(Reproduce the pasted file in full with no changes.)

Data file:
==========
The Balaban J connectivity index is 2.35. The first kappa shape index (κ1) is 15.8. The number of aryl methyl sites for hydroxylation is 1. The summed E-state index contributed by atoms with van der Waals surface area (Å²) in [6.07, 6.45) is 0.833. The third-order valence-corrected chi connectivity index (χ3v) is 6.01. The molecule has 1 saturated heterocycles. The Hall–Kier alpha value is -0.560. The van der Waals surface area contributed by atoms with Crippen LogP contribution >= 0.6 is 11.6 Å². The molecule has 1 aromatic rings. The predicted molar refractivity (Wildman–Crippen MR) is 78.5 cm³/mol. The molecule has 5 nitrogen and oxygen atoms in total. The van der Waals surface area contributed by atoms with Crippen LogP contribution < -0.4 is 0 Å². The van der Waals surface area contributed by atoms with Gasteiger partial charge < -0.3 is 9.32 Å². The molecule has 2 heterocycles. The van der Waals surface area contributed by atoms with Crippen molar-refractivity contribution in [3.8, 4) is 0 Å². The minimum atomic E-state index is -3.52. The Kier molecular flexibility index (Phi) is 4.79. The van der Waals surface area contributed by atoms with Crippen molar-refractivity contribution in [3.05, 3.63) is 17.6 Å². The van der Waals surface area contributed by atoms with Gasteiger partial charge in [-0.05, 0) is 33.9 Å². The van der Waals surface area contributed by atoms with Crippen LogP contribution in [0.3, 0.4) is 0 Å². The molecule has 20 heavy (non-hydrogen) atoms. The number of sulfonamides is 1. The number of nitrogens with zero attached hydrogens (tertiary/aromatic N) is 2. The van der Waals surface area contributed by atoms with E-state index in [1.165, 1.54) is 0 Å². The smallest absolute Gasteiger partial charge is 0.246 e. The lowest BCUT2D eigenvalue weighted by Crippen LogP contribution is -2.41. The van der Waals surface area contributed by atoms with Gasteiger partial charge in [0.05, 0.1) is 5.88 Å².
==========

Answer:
The Balaban J connectivity index is 2.35. The first kappa shape index (κ1) is 15.8. The number of aryl methyl sites for hydroxylation is 1. The summed E-state index contributed by atoms with van der Waals surface area (Å²) in [6.07, 6.45) is 0.833. The third-order valence-corrected chi connectivity index (χ3v) is 6.01. The molecule has 1 saturated heterocycles. The Hall–Kier alpha value is -0.560. The van der Waals surface area contributed by atoms with Crippen LogP contribution >= 0.6 is 11.6 Å². The molecule has 1 aromatic rings. The predicted molar refractivity (Wildman–Crippen MR) is 78.5 cm³/mol. The molecule has 5 nitrogen and oxygen atoms in total. The van der Waals surface area contributed by atoms with Crippen LogP contribution < -0.4 is 0 Å². The van der Waals surface area contributed by atoms with Gasteiger partial charge < -0.3 is 9.32 Å². The molecule has 2 heterocycles. The van der Waals surface area contributed by atoms with Crippen molar-refractivity contribution in [3.8, 4) is 0 Å². The minimum atomic E-state index is -3.52. The Kier molecular flexibility index (Phi) is 4.79. The van der Waals surface area contributed by atoms with Crippen molar-refractivity contribution in [3.05, 3.63) is 17.6 Å². The van der Waals surface area contributed by atoms with Gasteiger partial charge in [-0.05, 0) is 33.9 Å². The van der Waals surface area contributed by atoms with Crippen LogP contribution in [0.3, 0.4) is 0 Å². The molecule has 20 heavy (non-hydrogen) atoms. The number of sulfonamides is 1. The number of nitrogens with zero attached hydrogens (tertiary/aromatic N) is 2. The van der Waals surface area contributed by atoms with E-state index in [1.165, 1.54) is 0 Å². The smallest absolute Gasteiger partial charge is 0.246 e. The lowest BCUT2D eigenvalue weighted by Crippen LogP contribution is -2.41. The van der Waals surface area contributed by atoms with Gasteiger partial charge in [0.05, 0.1) is 5.88 Å².